Why I Love Them: When I last saw Rush in 1996, it was something of a special show for me. My full newspaper review of the show is here, but when discussing what most made the show magical in another article on my own website, I explained it thusly:
October 1996, Knickerbocker Arena, Albany, New York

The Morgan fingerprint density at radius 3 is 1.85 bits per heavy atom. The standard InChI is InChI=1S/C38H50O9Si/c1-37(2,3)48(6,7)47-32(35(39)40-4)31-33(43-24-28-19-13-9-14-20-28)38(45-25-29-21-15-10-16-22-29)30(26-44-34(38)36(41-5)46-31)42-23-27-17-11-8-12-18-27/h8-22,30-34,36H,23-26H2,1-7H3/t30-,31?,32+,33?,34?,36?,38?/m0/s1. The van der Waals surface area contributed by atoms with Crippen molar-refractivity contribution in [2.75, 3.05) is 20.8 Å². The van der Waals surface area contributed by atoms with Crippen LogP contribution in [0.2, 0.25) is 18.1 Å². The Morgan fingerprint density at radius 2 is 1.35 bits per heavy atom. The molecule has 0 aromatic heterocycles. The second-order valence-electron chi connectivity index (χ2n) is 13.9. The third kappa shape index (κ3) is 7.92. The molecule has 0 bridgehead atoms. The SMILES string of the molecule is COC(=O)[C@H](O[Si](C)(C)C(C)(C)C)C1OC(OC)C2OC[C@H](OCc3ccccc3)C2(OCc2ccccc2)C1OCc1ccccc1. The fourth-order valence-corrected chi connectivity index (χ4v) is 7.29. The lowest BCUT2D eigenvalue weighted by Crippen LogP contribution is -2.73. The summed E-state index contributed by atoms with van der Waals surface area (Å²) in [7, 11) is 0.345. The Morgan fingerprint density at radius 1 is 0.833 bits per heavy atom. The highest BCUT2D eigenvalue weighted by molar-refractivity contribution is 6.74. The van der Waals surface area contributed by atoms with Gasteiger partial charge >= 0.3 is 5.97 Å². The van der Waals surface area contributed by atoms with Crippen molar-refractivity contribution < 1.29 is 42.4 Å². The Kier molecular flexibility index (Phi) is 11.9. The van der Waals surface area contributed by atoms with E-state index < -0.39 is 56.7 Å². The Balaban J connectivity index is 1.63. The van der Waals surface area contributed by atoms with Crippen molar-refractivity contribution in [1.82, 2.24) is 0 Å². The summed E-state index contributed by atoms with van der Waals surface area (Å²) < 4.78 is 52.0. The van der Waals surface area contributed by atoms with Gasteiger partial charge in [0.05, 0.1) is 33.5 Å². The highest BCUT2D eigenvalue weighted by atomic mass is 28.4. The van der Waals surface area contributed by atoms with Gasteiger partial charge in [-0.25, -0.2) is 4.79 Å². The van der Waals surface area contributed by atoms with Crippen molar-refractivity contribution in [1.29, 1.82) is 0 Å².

The first time I saw Rush was at Nassau Coliseum in the 1979 to 1980 range, when they made the tragic mistake of letting Good Rats open for them, and got well and thoroughly dusted by the home team. I wasn’t as much of a Rush fan at that point, as it was their early ’80s albums that worked best for me, and then got me to go back and listen to the back catalog again, more appreciatively. Fast forward to 1996, when, after years of dutifully dragging opening bands around the country, paying back karmic debt to the bands that dragged Rush around in the ’70s, Peart, Lee and Lifeson finally decided to undertake an “evening with” type tour, where they filled the whole evening with two, long sets. The first show of the tour was here in Albany. I interviewed Neil Peart a couple of weeks before the gig for Metroland, and he noted that the longer format was going to allow the group to do things they’d never done live before, like playing the entire 2112 suite as it was recorded for vinyl, not as it had been truncated for the concert stage over the years. I called my Rush-fanboy college room mate, Jamie, to let him know what was going on, and he cashed in some frequent flyer miles to come up to Albany to see 2112 played live in its entirety for the first time ever. It was a gloriously over-the-top show, and the sound of 16,000 people screaming “salesmen!” at the appropriate moment was giggle-inducing grand. Years later, watching the protagonists in I Love You, Man building their bromance over a shared fondness for Rush, I could totally relate. But I will punch you if you tell anyone.